Police failed to follow up sexual abuse claim
JOELLE DALLY AND GEORGINA STYLIANOU
A former Christchurch couple could not bear to spend their daughter's birthday hearing evidence of the "tragic events" surrounding her death.
Details of a police investigation into a sexual assault complaint made by Tineke Foley only months before her suspected suicide were outlined at a coroner's inquest in Christchurch District Court yesterday.
Her parents, Ebony and Peter Foley, originally planned to attend the inquest, but instead celebrated what would have been Tineke's 36th birthday "remembering and cherishing" her at their Taumarunui home.
Tineke Foley died in March 2010, five months after making a complaint to police that she was sexually abused by a nurse while a patient at a Christchurch mental health facility.
She left a note for her parents, who were unaware of the allegations, asking for "justice". The Foleys contacted police, and then, through a lawyer, made a complaint to the Independent Police Conduct Authority (IPCA).
Detective Dale Forman and his supervisor, Detective Senior Sergeant Mark Keane, were reprimanded after the IPCA's investigation found inadequacies in Forman's handling of the case, the court heard.
Christchurch police professional standards manager Brent Mikaera said in his evidence that peer reviews of the IPCA report found Forman "formed a mindset" about the legitimacy of Foley's claim within a few hours of his investigation.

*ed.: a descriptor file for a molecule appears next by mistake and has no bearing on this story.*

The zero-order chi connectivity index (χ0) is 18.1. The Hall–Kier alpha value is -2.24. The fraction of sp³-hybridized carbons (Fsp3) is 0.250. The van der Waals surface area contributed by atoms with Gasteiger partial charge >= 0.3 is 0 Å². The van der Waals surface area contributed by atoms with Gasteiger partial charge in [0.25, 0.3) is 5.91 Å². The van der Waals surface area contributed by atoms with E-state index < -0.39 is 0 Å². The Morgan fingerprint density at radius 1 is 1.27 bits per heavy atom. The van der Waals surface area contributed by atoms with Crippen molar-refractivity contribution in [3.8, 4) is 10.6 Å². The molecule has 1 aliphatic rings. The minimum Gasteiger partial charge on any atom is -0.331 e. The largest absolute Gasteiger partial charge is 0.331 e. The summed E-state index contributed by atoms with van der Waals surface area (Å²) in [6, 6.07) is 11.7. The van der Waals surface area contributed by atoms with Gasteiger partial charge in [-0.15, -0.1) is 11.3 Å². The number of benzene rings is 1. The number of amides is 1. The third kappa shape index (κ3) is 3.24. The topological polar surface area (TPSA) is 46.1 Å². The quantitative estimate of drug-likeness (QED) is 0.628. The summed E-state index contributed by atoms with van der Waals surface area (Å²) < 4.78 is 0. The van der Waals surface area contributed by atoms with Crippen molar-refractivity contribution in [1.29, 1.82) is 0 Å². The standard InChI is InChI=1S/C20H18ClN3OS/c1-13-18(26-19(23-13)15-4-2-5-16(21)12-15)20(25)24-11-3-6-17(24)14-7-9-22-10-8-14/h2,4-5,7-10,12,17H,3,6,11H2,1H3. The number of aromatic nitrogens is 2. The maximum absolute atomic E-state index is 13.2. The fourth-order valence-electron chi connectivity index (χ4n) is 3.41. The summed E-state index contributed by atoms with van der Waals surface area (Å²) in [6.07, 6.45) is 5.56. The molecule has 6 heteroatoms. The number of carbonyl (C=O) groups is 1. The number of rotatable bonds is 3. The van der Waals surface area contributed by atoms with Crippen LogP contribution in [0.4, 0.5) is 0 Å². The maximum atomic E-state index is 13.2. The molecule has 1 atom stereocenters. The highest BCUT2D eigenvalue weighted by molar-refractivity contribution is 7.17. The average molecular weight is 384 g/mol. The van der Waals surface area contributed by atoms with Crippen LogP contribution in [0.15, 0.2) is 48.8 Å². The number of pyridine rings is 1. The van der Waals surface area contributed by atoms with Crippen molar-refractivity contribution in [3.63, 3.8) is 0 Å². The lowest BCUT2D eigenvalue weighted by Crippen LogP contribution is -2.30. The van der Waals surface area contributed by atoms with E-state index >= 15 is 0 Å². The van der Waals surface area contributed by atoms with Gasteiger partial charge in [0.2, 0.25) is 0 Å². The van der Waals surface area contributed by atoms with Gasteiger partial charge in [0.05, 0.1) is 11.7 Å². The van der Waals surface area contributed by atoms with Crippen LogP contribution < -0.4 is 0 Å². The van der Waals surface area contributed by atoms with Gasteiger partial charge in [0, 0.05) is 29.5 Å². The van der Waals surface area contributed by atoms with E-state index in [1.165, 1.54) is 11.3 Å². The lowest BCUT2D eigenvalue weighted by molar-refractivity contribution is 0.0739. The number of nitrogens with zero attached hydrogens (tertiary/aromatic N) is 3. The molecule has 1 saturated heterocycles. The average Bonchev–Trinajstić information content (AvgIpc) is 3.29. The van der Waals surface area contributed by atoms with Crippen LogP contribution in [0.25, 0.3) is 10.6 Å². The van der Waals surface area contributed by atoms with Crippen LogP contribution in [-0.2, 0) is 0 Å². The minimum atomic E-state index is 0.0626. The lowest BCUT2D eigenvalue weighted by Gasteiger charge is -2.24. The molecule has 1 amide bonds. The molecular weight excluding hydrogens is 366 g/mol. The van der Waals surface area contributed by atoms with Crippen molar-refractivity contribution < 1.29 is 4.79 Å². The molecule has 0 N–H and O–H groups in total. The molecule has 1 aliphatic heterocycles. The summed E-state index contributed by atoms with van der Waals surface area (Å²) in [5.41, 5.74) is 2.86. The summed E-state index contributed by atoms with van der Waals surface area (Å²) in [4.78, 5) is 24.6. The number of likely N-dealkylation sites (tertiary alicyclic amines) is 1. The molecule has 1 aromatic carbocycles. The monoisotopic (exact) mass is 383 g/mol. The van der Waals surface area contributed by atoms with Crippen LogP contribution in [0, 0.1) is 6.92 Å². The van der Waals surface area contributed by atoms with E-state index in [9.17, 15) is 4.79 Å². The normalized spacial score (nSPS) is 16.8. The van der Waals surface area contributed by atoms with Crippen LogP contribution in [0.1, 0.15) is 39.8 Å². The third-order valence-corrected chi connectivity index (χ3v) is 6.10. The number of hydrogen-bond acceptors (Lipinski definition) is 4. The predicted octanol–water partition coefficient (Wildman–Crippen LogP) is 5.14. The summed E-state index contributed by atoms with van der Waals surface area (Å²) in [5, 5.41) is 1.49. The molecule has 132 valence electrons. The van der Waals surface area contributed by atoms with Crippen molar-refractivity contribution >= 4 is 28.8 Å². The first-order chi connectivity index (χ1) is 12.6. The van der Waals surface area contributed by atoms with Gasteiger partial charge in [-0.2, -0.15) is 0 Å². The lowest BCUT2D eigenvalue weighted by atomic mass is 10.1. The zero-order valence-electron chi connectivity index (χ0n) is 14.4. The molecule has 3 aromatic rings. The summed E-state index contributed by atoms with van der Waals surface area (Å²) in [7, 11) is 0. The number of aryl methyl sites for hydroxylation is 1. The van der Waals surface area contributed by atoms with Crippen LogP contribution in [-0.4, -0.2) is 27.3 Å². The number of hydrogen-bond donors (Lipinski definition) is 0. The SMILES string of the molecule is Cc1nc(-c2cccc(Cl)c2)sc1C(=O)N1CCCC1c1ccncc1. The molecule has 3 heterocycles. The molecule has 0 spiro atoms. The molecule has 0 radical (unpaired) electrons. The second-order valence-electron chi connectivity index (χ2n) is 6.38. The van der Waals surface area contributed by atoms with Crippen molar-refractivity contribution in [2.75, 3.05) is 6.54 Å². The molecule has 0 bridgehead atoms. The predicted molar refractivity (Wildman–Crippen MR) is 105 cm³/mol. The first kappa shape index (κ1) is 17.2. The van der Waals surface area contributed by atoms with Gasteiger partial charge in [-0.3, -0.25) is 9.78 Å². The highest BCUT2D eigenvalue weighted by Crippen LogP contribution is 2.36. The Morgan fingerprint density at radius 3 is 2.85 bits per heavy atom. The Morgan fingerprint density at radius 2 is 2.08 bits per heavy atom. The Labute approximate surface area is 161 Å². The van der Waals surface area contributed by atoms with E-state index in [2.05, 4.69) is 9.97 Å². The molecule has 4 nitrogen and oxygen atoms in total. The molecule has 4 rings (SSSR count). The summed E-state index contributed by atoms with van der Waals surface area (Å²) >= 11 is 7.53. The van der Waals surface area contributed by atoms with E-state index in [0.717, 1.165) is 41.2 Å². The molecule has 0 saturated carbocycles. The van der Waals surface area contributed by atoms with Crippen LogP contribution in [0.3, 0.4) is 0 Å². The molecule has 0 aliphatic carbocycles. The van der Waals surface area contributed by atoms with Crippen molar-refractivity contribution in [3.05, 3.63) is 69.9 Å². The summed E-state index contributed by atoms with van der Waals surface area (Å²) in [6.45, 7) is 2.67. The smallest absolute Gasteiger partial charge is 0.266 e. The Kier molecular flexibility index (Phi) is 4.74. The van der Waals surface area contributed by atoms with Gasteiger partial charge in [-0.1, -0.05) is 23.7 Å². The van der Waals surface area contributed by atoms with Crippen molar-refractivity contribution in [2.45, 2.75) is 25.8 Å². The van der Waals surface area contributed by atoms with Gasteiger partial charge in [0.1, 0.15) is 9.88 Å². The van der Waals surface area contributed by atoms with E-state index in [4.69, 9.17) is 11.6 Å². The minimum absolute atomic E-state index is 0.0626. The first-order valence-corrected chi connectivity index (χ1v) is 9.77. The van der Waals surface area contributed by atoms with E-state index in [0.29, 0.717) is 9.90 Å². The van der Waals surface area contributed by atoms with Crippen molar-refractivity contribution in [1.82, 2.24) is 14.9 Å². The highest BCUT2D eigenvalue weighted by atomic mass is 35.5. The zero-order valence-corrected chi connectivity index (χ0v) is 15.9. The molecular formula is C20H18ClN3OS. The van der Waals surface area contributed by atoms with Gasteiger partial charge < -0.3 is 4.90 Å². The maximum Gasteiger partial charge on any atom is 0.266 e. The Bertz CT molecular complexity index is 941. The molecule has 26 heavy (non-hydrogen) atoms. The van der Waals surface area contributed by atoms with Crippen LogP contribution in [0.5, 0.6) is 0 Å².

Foley was not medically examined, nor interviewed according to adult sexual assault investigation guidelines, in which Forman was not trained, Mikaera said.
One peer review, by Detective Inspector Tusha Penny, found: "The investigator should have appreciated the vulnerability of the victim in this case . . . [she] was the ‘perfect victim', because of her lack of credibility in any complaint."
Margaret Smyth, lawyer for the Foleys, said Forman, who did not give evidence, told the nurse over the phone the matter would "go no further".
While being questioned by Smyth, Keane said he was not privy to the conversation, and had understood at the time the matter would be "fully investigated".
Keane took over the investigation after Foley's death. In his evidence, he said he formally interviewed the nurse, whose name is suppressed.
Keane said he also hoped to interview other patients, but this was not possible because he was advised the patients were not medically fit to be interviewed by the police.
There was insufficient evidence to proceed with prosecution, Keane said.
Keane and Forman attended a "disciplinary meeting" with Detective Inspector Tom Fitzgerald in August 2012 over the initial investigation and Keane's ongoing management, Mikaera said.
Keane and Forman accepted the inadequacies, and Fitzgerald was "satisfied that this [their handling of the case] was an isolated incident", Mikaera said.
Anne O'Brien, lawyer for the New Zealand Nurses Organisation, told coroner Richard McElrea the accused nurse had been subject to extensive investigation by the Nursing Council, which found Foley's allegations were "not supported by evidence".
Ebony Foley said that once McElrea presented his report into Tineke's death, she and her husband would "finally be able to grieve".
The couple hailed the IPCA report as a "huge step forward".
"We feel like we've finally got somewhere and are in some way making a difference because they're thinking of using Tineke's story to help train police officers," she said.
There would be "so many other people with similar stories" to her daughter, a "warm, loving person" who loved art and music.
- The Press